Iraq convoy was sent out despite threat

Posted by defensebaseactcomp on October 9, 2012

Unarmored trucks carrying needed supplies were ambushed, leaving six drivers dead. Records illuminate the fateful decision.

“Can anyone explain to me why we put civilians in the middle of known ambush sites?”

“Maybe we should put body bags on the packing list for our drivers.”

T Christian Miller The LA Times  September 3, 2007

Senior managers for defense contractor KBR overruled calls to halt supply operations in Iraq in the spring of 2004, ordering unarmored trucks into an active combat zone where six civilian drivers died in an ambush, according to newly available documents.

Company e-mails and other internal communications reveal that before KBR dispatched the convoy, a chorus of security advisors predicted an increase in roadside bombings and attacks on Iraq’s highways. They recommended suspension of convoys.

“[I] think we will get people injured or killed tomorrow,” warned KBR regional security chief George Seagle, citing “tons of intel.” But in an e-mail sent a day before the convoy was dispatched, he also acknowledged: “Big politics and contract issues involved.”

KBR was under intense pressure from the military to deliver on its multibillion-dollar contract to transport food, fuel and other vital supplies to U.S. soldiers. At Baghdad’s airport, a shortage of jet fuel threatened to ground some units.

After consulting with military commanders, KBR’s top managers decided to keep the convoys rolling. “If the [Army] pushes, then we push, too,” wrote an aide to Craig Peterson, KBR’s top official in Iraq.

The decision prompted a raging internal debate that is detailed in private KBR documents, some under court seal, that were reviewed by The Times.

One KBR management official threatened to resign when superiors ordered truckers to continue driving. “I cannot consciously sit back and allow unarmed civilians to get picked apart,” wrote Keith Richard, chief of the trucking operation.

Six American truck drivers and two U.S. soldiers were killed when the convoy rumbled into a five-mile gauntlet of weapons fire on April 9, 2004, making an emergency delivery of jet fuel to the airport. One soldier and a seventh trucker remain missing.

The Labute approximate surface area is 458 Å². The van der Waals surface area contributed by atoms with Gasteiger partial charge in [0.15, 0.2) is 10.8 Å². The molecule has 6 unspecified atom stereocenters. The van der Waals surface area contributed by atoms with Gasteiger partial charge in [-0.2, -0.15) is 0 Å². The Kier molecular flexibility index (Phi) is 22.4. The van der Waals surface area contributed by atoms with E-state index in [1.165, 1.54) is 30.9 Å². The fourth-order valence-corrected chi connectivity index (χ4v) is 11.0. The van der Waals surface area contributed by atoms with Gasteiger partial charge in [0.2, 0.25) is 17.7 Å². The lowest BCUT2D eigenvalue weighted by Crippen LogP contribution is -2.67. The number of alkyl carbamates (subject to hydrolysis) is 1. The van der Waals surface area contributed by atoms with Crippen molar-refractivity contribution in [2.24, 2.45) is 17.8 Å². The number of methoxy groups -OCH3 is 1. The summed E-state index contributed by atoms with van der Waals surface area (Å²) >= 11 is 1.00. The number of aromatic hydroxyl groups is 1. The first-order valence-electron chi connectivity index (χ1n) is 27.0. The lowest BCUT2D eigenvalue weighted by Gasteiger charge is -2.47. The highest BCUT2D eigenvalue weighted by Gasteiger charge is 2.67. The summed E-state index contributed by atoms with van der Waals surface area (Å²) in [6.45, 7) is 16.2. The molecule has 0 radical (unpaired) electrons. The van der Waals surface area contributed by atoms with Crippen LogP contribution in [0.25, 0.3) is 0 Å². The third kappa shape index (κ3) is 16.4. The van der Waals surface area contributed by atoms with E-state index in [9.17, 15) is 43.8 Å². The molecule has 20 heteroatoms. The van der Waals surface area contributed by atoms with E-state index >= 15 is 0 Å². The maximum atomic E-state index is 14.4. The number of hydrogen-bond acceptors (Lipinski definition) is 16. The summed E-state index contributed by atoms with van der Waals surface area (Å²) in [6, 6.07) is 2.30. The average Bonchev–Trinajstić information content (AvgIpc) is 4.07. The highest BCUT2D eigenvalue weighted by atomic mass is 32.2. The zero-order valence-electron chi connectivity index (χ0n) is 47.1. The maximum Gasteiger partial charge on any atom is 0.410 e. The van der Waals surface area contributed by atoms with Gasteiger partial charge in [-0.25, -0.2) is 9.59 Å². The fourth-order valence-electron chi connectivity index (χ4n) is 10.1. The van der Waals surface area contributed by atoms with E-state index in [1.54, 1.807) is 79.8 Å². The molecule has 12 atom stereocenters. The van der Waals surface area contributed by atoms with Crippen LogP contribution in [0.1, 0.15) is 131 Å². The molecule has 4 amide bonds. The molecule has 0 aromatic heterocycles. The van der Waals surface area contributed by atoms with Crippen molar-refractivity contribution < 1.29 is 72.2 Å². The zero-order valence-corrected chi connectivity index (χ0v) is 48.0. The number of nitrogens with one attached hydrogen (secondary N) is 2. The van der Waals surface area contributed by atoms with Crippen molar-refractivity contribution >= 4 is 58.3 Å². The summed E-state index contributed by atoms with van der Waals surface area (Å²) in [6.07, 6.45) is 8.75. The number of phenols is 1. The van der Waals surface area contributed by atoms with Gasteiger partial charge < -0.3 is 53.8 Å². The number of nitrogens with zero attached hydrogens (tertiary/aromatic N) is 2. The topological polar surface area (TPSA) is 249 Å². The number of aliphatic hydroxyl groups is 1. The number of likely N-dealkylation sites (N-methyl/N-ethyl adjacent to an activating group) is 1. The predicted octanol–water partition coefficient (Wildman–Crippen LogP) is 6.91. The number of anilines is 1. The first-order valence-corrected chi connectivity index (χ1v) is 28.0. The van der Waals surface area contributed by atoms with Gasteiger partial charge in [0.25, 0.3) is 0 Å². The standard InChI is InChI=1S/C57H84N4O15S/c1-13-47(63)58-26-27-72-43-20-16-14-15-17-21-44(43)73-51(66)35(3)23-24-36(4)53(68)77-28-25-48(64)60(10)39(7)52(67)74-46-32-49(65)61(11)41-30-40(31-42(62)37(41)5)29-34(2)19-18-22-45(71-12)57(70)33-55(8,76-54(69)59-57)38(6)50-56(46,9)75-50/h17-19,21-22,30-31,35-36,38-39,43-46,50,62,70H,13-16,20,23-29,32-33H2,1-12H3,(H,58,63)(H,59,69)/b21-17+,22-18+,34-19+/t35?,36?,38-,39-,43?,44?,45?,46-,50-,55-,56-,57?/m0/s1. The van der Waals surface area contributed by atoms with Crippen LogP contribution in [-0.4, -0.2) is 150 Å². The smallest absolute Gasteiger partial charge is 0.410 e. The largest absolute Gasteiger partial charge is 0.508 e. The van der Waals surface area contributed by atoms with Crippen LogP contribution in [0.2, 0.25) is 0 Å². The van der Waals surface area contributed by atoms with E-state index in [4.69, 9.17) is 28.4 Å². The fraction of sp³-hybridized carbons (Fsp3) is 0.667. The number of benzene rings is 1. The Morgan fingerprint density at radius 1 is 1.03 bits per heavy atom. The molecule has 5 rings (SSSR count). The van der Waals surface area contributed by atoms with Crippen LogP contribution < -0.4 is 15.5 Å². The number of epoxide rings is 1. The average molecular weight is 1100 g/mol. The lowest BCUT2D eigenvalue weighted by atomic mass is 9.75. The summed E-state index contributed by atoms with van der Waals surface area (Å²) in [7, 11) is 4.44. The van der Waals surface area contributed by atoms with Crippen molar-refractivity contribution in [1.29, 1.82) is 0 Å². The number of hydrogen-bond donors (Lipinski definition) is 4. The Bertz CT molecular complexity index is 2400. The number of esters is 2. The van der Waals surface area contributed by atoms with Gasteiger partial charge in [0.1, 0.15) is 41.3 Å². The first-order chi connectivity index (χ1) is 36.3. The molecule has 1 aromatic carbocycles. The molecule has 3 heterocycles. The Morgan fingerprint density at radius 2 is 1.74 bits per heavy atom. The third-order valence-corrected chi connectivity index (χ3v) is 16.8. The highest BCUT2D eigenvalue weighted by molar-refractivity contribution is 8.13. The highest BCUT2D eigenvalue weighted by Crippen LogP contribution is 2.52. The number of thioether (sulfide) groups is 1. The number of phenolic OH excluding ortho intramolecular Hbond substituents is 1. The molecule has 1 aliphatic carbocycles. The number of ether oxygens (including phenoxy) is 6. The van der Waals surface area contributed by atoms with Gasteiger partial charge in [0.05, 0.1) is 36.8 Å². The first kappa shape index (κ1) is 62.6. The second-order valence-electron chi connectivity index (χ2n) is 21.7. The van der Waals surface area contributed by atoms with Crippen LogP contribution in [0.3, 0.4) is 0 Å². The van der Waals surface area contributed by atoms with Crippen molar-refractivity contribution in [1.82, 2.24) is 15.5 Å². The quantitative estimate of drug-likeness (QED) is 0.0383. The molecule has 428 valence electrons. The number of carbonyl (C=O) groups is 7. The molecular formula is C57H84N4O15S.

Recriminations began the same day.

“Can anyone explain to me why we put civilians in the middle of known ambush sites?” demanded one security advisor in an e-mail. “Maybe we should put body bags on the packing list for our drivers.”

Please read the entire story here

Posted in Civilian Contractors, Contractor Casualties and Missing, Contractors Kidnapped, Defense Base Act, Defense Base Act Insurance, Department of Defense, Exclusive Remedy, Follow the Money, Injured Contractors, Iraq, KBR, Misjudgements, Political Watch, T Christian Miller | Tagged: , , , , , , , , , , , , , | Leave a Comment »

Will the Exclusive Remedy continue to condone murder or will G4S/ArmorGroup finally be held responsible for the murders of Paul McGuigan and Darren Hoare?????

Posted by defensebaseactcomp on September 30, 2012

WARNINGS ABOUT KILLER OF SCOT WENT UNHEEDED  October 1, 2012

ArmorGroup put the gun in his hand knowing that he was troubled

CONTROVERSIAL security firm G4S ignored warnings not to employ an armed guard in Iraq who went on to murder two of his colleagues, it has been claimed.

Danny Fitzsimons was sentenced to at least 20 years in an Iraqi prison last year for killing Scot Paul McGuigan and Australian Darren Hoare in Baghdad in 2009.The parents of Paul McGuigan, 37, have now called for G4S ArmorGroup to face criminal charges for failing to heed the warnings and sending Fitzsimons to Iraq.Now a new BBC Scotland documentary has revealed that G4S was warned not to employ Fitzsimons, who was suffering from Post-Traumatic Stress Disorder, and had been fired by a previous security contractor for punching a client.It emerged that a whistleblower sent two e-mails to the London-based company, which operates as Armorgroup in Iraq, expressing concerns that Fitzsimons’ unstable behaviour made him unsuitable to be handling weapons in a war zone.